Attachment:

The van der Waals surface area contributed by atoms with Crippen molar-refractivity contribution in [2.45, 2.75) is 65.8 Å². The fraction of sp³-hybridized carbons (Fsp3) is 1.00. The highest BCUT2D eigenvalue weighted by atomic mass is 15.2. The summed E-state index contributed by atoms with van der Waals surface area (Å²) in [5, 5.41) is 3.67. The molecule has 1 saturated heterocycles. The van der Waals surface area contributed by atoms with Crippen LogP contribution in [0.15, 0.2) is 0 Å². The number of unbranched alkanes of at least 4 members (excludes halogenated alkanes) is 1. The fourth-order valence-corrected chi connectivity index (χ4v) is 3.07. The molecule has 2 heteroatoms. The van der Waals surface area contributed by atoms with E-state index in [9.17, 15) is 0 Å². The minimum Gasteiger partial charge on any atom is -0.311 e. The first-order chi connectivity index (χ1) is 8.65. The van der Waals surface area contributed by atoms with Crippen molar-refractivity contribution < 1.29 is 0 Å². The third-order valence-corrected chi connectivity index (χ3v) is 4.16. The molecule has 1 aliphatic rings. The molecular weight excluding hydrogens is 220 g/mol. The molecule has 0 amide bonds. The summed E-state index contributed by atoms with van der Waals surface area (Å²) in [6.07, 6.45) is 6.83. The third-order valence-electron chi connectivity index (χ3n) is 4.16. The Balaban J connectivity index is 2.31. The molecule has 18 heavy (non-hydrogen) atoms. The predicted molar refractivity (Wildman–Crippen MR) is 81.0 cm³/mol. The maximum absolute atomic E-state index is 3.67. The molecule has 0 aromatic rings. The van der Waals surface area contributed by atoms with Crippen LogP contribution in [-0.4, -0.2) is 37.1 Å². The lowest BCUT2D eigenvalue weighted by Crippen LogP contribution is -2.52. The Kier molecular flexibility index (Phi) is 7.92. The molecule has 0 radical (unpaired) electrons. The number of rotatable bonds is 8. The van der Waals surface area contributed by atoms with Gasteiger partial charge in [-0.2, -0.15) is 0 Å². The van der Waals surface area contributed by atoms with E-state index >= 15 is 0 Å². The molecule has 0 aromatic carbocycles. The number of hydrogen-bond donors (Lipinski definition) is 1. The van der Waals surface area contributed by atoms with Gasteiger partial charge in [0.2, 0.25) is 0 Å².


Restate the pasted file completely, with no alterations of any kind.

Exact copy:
The van der Waals surface area contributed by atoms with Crippen molar-refractivity contribution in [2.45, 2.75) is 65.8 Å². The fraction of sp³-hybridized carbons (Fsp3) is 1.00. The highest BCUT2D eigenvalue weighted by atomic mass is 15.2. The summed E-state index contributed by atoms with van der Waals surface area (Å²) in [5, 5.41) is 3.67. The molecule has 1 saturated heterocycles. The van der Waals surface area contributed by atoms with Crippen LogP contribution in [0.15, 0.2) is 0 Å². The number of unbranched alkanes of at least 4 members (excludes halogenated alkanes) is 1. The fourth-order valence-corrected chi connectivity index (χ4v) is 3.07. The molecule has 2 heteroatoms. The van der Waals surface area contributed by atoms with E-state index in [9.17, 15) is 0 Å². The minimum Gasteiger partial charge on any atom is -0.311 e. The first-order chi connectivity index (χ1) is 8.65. The van der Waals surface area contributed by atoms with Crippen molar-refractivity contribution < 1.29 is 0 Å². The third-order valence-corrected chi connectivity index (χ3v) is 4.16. The molecule has 1 aliphatic rings. The molecular weight excluding hydrogens is 220 g/mol. The molecule has 0 amide bonds. The summed E-state index contributed by atoms with van der Waals surface area (Å²) in [6.07, 6.45) is 6.83. The third-order valence-electron chi connectivity index (χ3n) is 4.16. The Balaban J connectivity index is 2.31. The molecule has 18 heavy (non-hydrogen) atoms. The predicted molar refractivity (Wildman–Crippen MR) is 81.0 cm³/mol. The maximum absolute atomic E-state index is 3.67. The molecule has 0 aromatic rings. The van der Waals surface area contributed by atoms with Crippen LogP contribution in [-0.4, -0.2) is 37.1 Å². The lowest BCUT2D eigenvalue weighted by Crippen LogP contribution is -2.52. The Kier molecular flexibility index (Phi) is 7.92. The molecule has 0 radical (unpaired) electrons. The number of rotatable bonds is 8. The van der Waals surface area contributed by atoms with Gasteiger partial charge in [-0.2, -0.15) is 0 Å². The van der Waals surface area contributed by atoms with E-state index >= 15 is 0 Å². The molecule has 0 aromatic carbocycles. The number of hydrogen-bond donors (Lipinski definition) is 1. The van der Waals surface area contributed by atoms with Gasteiger partial charge in [0.2, 0.25) is 0 Å².